p73-alpha is capable of inducing scotin and ER stress

Terrinoni, Alessandro; Ranalli, Marco; Cadot, Bruno; Leta, Aida; Bagetta, Giacinto; Vousden, Karen H.; Melino, Gerry
April 2004
Oncogene;4/29/2004, Vol. 23 Issue 20, p3721
Academic Journal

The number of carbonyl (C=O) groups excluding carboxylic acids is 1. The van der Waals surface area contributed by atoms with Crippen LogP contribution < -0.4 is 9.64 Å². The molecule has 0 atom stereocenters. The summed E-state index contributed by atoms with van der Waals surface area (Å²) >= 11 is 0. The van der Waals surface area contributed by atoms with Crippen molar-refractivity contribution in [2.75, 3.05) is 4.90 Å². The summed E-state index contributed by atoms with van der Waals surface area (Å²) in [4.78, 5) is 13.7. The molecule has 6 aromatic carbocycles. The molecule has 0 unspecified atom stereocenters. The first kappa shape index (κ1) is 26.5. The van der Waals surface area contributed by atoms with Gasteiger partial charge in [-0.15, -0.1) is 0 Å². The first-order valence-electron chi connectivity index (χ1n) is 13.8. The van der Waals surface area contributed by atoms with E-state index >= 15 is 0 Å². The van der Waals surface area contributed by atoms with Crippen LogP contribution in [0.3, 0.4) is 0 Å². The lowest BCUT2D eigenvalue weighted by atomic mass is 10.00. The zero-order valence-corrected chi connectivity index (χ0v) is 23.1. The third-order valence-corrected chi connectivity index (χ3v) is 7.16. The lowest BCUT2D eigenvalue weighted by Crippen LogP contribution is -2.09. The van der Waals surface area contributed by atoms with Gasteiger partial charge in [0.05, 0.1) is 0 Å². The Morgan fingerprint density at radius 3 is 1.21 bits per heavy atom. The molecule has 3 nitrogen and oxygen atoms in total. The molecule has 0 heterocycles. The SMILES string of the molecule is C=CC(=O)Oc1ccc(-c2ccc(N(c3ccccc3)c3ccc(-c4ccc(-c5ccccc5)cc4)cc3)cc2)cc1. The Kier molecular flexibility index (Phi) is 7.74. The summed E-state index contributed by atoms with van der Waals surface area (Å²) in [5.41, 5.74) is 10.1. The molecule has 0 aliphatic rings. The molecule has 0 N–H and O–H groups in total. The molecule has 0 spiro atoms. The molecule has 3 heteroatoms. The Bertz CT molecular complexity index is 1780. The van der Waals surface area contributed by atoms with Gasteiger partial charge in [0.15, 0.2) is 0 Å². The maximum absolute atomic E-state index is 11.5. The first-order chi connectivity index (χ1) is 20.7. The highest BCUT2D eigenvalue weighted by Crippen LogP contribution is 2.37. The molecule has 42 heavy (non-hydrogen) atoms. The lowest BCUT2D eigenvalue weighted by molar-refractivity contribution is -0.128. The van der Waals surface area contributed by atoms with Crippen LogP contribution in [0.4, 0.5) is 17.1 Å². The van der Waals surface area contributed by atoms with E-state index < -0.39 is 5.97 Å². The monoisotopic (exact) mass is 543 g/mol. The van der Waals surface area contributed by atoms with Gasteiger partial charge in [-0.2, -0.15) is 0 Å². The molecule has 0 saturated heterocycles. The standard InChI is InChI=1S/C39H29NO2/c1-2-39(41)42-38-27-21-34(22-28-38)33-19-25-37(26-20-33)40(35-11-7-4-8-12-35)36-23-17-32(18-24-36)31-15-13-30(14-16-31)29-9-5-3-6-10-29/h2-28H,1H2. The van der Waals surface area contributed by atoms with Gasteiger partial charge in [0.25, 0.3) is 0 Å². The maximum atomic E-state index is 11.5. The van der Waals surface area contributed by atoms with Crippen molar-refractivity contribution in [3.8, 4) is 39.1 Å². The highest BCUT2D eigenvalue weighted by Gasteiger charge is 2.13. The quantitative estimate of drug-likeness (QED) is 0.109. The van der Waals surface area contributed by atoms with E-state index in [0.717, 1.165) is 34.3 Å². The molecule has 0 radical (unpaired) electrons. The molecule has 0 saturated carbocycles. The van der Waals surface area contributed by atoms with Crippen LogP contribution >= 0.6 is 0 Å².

p73, like its family member p53, can induce programmed cell death following DNA damage. Here, we report that this mechanism also involves endoplasmic reticulum (ER) stress and the transactivation of scotin, a protein identified recently as a p53 target able to induce ER stress. By using Tet-On inducible cell lines (Saos 2 osteosarcoma cells that lack p53), we observed that TAp73α elicits significant alterations in the morphology of the ER system, namely in the fine subcellular localization of calnexin. We found that both TAp73α and p53 are strong inducers of scotin. On the other hand, the transcriptionally deficient short isoforms ΔNp73α did not upregulate the steady-state mRNA level of scotin, as evaluated by real-time RT-PCR. Following the induction of scotin, ER staining with calnexin showed evidence of morphological alteration, with variations in the intracellular concentration of free calcium, visualized by fluo-3 staining. The induction of ER stress by p73 was further supported by the transcriptional induction of Gadd 153, a transcription factor induced under ER stress conditions. In conclusion, the data reported indicate the ability of TAp73α and p53 (not ΔNp73α) to elicit scotin transactivation and ER stress. This molecular mechanism might contribute to the effector events inducing apoptosis down- stream of p73.


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